Housing Demand and Credit Supply - Evidence from the German Real Estate Transfer Tax

Category: Money and Macro Brown Bag Seminar
When: 21 November 2019
, 12:00
 - 13:00
Where: Boston (HoF 2.45)
Speaker: Philipp Marek (Bundesbank, joint with M. Kötter (IWH & Bundesbank) and A. Mavropoulos (IWH))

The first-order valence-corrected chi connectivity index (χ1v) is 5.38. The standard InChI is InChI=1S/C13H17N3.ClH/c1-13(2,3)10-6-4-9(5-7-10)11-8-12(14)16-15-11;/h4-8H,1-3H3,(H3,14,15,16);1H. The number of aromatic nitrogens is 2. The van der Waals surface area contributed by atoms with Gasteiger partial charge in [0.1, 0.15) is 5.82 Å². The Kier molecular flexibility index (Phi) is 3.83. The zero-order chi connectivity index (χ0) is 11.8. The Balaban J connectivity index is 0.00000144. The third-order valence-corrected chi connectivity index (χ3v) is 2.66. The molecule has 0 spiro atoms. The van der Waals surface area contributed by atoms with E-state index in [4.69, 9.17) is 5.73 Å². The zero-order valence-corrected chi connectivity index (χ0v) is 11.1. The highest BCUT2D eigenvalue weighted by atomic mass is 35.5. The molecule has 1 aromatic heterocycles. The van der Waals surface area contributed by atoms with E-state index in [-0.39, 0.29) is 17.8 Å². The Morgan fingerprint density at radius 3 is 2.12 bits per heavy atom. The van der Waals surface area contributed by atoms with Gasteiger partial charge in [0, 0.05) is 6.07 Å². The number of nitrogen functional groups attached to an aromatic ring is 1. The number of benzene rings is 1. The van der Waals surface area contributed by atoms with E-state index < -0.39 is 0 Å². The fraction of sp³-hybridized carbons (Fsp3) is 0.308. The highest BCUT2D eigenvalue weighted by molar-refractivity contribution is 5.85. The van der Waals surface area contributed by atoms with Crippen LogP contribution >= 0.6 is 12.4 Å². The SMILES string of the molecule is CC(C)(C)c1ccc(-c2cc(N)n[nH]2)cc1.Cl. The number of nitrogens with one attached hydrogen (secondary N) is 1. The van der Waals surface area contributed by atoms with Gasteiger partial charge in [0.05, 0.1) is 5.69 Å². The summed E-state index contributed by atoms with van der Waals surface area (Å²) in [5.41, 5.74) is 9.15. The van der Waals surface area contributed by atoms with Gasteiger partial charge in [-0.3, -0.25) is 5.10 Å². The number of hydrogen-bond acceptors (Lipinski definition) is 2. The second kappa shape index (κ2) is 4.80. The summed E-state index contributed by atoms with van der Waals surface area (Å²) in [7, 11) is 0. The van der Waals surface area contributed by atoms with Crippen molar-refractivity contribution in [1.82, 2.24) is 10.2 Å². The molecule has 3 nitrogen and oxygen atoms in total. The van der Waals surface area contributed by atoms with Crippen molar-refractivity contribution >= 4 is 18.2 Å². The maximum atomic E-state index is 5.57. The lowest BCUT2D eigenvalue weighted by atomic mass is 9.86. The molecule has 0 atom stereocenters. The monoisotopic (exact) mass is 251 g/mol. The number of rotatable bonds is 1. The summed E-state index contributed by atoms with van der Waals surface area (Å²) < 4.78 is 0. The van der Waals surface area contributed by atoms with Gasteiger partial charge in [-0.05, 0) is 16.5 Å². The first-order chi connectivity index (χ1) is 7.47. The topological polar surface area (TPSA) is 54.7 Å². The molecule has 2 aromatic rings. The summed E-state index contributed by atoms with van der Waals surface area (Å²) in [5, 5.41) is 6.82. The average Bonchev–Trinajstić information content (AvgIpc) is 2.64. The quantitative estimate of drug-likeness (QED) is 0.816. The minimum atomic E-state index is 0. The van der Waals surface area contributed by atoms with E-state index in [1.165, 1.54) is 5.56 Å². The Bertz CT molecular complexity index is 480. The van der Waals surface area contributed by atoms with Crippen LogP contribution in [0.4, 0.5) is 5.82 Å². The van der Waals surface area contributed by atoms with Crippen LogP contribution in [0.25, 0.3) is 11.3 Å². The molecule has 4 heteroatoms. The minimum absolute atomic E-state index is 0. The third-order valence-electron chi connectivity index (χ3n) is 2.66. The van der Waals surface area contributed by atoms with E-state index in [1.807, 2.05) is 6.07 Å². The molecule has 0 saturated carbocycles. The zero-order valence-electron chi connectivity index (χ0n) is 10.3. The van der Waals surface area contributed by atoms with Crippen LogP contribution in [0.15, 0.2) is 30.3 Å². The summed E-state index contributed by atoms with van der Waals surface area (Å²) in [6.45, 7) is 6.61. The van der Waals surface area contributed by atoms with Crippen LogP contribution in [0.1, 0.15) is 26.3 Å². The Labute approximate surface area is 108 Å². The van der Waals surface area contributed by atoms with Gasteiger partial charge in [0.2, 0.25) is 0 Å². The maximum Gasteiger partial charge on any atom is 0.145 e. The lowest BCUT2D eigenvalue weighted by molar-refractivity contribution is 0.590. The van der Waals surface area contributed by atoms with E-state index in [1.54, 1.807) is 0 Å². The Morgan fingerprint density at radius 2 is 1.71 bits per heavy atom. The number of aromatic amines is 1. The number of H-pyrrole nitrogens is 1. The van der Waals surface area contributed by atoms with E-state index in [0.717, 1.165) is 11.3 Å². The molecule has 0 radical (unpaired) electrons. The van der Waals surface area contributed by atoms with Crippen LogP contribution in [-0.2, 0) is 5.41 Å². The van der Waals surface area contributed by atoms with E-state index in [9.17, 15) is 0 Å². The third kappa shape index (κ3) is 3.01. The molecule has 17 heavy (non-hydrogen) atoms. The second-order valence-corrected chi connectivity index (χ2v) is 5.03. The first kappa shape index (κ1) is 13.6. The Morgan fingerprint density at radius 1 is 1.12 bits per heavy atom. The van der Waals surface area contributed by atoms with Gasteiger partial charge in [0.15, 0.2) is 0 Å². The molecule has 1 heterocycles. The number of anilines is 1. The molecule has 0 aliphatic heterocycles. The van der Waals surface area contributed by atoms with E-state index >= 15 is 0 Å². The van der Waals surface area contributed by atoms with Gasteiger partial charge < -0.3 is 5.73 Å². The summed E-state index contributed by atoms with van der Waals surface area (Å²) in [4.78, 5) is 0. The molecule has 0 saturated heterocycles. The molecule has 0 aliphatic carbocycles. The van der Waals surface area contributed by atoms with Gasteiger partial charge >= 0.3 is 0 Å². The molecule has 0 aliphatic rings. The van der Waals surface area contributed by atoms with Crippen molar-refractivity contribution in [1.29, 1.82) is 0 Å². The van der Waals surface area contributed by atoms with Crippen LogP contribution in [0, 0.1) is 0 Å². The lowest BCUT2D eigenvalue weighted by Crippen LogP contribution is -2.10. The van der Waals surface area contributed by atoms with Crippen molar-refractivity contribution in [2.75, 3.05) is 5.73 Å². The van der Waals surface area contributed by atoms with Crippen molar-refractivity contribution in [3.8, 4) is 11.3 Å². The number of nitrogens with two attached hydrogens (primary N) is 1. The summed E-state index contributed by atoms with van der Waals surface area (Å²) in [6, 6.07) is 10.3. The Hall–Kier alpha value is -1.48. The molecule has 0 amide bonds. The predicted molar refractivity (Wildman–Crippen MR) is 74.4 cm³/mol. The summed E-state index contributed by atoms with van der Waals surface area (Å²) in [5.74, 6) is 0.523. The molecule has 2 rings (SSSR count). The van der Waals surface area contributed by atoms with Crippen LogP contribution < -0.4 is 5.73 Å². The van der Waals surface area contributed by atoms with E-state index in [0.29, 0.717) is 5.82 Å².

In this paper, we analyse the reaction of German banks to house price fluctuations in the surrounding region at a NUTS-3 level. More specifically, we construct an analytical framework assessing whether banks adjust their mortgage supply in reaction to house price fluctuations in Germany induced by increases in the real estate transfer tax (RETT). This identification strategy helps to cope with the large contemporaneous correlation between credit supply and property prices (see e.g. Gerlach and Peng, 2005). Given the lack of official statistics on house prices at the NUTS-3 level at a higher frequency than the annual level, the first step of this paper comprises the development of a hedonic price index. Based on data provided  by  Immobilienscout24.de, we construct a hedonic house price index for each German region at a quarterly frequency for the period 2008q1 to 2017q4. We find that a 1 ppt increase in the tax rate leads to a decline in the growth rate of house prices of about 1.2%. The effects of the tax increase are more profound in rural German regions than in urban ones. To investigate the effects of house price growth on mortgage lending supply, we employ an instrumental analysis using the RETT increases as an instrument for house price growth. The estimates suggest that a price decline of 1% reduces mortgage lending of locally operating banks by about 1.4%. Again, this effect is clearly more pronounced in rural regions. Thus, our findings suggest that the transmission of house prices changes to banks' credit supply is mostly based on the characteristics of regional housing markets rather than on the capitalization of banks. This finding may help to understand potential consequences of borrower-based macroprudential instruments, in particularly the loan-to-value (LTV) ratio, as both measures affect the downpayment requirements.